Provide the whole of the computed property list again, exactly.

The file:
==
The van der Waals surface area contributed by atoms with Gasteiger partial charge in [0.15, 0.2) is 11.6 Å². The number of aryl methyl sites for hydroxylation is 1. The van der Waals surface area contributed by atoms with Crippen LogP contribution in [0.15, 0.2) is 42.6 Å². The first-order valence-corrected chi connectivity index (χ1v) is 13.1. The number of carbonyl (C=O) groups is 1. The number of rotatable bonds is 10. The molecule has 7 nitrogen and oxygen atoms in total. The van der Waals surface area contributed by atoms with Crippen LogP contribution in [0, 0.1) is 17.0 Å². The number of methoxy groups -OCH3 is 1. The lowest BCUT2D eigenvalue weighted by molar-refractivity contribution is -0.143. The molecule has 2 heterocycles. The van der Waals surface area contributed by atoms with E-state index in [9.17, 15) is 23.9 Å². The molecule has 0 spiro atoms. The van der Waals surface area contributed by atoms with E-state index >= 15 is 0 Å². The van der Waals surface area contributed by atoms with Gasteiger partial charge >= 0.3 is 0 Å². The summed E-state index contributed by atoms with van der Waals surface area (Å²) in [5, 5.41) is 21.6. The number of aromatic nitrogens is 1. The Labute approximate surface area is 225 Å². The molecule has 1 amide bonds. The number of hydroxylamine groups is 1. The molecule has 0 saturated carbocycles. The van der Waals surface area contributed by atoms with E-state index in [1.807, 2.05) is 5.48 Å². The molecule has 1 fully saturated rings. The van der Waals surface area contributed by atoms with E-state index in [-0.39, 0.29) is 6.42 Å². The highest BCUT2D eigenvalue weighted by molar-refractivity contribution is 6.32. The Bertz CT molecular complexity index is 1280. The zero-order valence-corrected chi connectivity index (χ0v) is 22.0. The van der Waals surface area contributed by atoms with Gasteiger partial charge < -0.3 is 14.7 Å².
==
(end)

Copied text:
The van der Waals surface area contributed by atoms with Gasteiger partial charge in [0.15, 0.2) is 11.6 Å². The number of aryl methyl sites for hydroxylation is 1. The van der Waals surface area contributed by atoms with Crippen LogP contribution in [0.15, 0.2) is 42.6 Å². The first-order valence-corrected chi connectivity index (χ1v) is 13.1. The number of carbonyl (C=O) groups is 1. The number of rotatable bonds is 10. The molecule has 7 nitrogen and oxygen atoms in total. The van der Waals surface area contributed by atoms with Crippen LogP contribution in [0, 0.1) is 17.0 Å². The number of methoxy groups -OCH3 is 1. The lowest BCUT2D eigenvalue weighted by molar-refractivity contribution is -0.143. The molecule has 2 heterocycles. The van der Waals surface area contributed by atoms with E-state index in [9.17, 15) is 23.9 Å². The molecule has 0 spiro atoms. The van der Waals surface area contributed by atoms with E-state index >= 15 is 0 Å². The van der Waals surface area contributed by atoms with Gasteiger partial charge >= 0.3 is 0 Å². The summed E-state index contributed by atoms with van der Waals surface area (Å²) in [5, 5.41) is 21.6. The number of aromatic nitrogens is 1. The Labute approximate surface area is 225 Å². The molecule has 1 amide bonds. The number of hydroxylamine groups is 1. The molecule has 0 saturated carbocycles. The van der Waals surface area contributed by atoms with E-state index in [1.807, 2.05) is 5.48 Å². The molecule has 1 fully saturated rings. The van der Waals surface area contributed by atoms with E-state index in [-0.39, 0.29) is 6.42 Å². The highest BCUT2D eigenvalue weighted by molar-refractivity contribution is 6.32. The Bertz CT molecular complexity index is 1280. The zero-order valence-corrected chi connectivity index (χ0v) is 22.0. The van der Waals surface area contributed by atoms with Gasteiger partial charge < -0.3 is 14.7 Å².